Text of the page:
Furthermore, the moratorium has also raised concerns about the United States’ ability to meet its energy needs in the long term. With the country’s growing demand for energy and imports of natural gas from other countries, the limitations on domestic production may lead to dependence on foreign sources, making the country vulnerable to political and economic factors beyond its control.

What’s Next for the Natural Gas Industry?

As the moratorium continues, the natural gas industry faces an uncertain future. Some companies may decide to shift their focus to renewable energy sources, diversify their investments, or explore production opportunities outside of federal lands. However, for other companies, the moratorium may lead to layoffs, downsizing, and even bankruptcy, particularly for those who heavily rely on federal land for their operations.

In a rapidly changing energy landscape, it is crucial for the natural gas industry to adapt and evolve to remain competitive. This may involve investing in clean energy solutions, exploring new technologies, or expanding operations to other regions with less reliance on federal lands. Additionally, the industry can also work with the government to find a balance between promoting clean energy and protecting the interests of the natural gas sector.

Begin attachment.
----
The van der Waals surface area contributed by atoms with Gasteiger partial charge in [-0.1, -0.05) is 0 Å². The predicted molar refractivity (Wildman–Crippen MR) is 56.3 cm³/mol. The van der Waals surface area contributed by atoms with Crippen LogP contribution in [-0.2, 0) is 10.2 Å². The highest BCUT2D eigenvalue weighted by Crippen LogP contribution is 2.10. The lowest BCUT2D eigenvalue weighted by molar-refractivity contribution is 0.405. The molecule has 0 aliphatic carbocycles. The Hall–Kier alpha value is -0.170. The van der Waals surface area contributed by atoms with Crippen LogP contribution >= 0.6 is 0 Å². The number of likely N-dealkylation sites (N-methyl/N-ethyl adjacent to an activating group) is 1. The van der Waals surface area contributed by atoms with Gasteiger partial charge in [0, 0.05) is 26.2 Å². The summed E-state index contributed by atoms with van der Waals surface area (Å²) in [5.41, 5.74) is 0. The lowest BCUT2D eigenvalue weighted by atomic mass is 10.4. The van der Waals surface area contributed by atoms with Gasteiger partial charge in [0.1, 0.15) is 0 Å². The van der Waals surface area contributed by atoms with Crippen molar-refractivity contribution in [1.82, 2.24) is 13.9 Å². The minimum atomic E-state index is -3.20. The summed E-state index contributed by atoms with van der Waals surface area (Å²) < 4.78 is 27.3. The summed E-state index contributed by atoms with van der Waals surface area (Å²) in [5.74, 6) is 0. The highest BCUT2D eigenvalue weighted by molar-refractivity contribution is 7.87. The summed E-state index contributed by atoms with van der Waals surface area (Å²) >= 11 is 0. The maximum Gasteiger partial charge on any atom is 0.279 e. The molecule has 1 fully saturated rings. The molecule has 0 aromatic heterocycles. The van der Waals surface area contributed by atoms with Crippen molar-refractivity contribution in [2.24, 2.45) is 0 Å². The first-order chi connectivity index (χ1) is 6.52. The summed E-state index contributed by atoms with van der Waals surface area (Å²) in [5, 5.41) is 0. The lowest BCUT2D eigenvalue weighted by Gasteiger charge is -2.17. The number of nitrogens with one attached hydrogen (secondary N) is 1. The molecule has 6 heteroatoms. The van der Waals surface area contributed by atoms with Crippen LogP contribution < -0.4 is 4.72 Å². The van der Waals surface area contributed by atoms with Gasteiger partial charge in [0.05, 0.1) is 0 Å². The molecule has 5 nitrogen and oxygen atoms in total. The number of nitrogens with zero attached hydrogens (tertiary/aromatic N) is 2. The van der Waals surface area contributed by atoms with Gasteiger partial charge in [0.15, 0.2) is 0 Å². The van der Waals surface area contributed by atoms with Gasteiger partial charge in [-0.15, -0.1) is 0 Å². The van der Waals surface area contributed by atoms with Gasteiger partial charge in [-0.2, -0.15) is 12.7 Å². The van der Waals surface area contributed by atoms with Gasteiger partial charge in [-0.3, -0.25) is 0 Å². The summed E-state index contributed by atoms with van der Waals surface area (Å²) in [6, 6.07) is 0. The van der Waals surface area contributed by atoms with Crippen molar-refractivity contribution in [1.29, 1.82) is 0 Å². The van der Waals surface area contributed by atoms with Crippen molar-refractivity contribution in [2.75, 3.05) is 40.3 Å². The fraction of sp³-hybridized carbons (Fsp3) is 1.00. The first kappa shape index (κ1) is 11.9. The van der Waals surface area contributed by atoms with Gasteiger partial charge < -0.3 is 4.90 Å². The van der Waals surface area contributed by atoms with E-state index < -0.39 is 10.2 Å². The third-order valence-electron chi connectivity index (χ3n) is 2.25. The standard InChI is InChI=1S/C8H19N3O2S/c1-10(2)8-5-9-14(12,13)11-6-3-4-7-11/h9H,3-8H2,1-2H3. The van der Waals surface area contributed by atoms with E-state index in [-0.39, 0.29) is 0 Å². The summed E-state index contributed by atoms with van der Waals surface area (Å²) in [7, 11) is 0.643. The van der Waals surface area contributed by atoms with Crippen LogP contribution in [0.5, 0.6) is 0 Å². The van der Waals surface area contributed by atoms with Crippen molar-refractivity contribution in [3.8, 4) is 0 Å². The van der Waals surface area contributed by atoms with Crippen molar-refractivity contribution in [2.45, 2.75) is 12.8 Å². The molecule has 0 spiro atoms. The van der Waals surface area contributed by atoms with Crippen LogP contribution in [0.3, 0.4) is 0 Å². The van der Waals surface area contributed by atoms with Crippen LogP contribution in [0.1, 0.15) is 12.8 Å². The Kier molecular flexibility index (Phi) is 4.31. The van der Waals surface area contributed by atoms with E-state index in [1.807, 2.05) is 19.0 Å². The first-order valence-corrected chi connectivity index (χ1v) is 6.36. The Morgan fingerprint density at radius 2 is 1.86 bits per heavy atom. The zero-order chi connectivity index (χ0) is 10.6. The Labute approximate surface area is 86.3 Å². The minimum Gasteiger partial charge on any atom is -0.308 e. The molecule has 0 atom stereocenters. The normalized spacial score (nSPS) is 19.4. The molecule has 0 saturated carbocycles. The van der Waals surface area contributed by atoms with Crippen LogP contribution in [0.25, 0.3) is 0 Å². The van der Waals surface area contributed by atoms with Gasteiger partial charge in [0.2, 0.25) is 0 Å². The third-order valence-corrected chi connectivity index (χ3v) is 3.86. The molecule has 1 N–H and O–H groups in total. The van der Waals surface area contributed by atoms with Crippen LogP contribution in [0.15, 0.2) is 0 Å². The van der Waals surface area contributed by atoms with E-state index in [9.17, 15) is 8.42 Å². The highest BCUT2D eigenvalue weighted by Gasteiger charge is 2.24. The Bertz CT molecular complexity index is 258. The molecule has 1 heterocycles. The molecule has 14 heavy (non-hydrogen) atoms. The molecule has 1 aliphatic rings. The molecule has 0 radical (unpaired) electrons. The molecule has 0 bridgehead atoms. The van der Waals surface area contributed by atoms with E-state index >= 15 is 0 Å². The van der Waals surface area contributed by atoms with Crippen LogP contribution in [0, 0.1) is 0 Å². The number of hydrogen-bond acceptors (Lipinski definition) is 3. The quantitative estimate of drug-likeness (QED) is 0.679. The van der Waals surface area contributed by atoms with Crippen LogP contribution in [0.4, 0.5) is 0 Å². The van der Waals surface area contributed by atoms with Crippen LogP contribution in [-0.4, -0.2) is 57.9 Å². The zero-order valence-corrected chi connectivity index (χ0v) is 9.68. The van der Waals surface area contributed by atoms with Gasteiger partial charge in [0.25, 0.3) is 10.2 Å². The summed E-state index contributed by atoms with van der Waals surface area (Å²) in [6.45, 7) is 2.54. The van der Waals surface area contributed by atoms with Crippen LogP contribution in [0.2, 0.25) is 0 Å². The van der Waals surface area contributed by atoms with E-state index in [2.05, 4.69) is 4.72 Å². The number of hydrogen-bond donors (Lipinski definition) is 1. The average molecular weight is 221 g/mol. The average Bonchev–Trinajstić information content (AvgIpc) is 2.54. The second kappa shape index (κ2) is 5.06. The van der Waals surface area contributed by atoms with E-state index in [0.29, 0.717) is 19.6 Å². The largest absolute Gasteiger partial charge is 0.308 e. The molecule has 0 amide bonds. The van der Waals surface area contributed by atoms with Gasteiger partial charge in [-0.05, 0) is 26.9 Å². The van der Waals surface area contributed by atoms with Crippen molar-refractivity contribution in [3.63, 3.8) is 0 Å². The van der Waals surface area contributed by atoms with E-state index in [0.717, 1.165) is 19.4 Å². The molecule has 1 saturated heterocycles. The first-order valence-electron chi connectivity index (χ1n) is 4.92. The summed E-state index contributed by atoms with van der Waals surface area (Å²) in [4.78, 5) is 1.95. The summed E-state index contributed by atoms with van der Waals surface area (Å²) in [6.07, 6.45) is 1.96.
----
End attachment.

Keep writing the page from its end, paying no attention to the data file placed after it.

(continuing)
Conclusion

The announcement of the extension of the moratorium on new oil and gas leases on federal lands until after the 2022 elections has caused a stir in the energy sector. While it may lead to a short-term decline in natural gas prices and benefit consumers, it also raises concerns about the long-term impacts on the industry and the economy. As we continue to navigate a changing energy landscape, finding a balance between promoting clean energy and supporting the natural gas sector’s viability is crucial. All eyes will be on the Biden administration and its next steps regarding this moratorium, as it will have far-reaching effects on the energy industry and the nation’s future.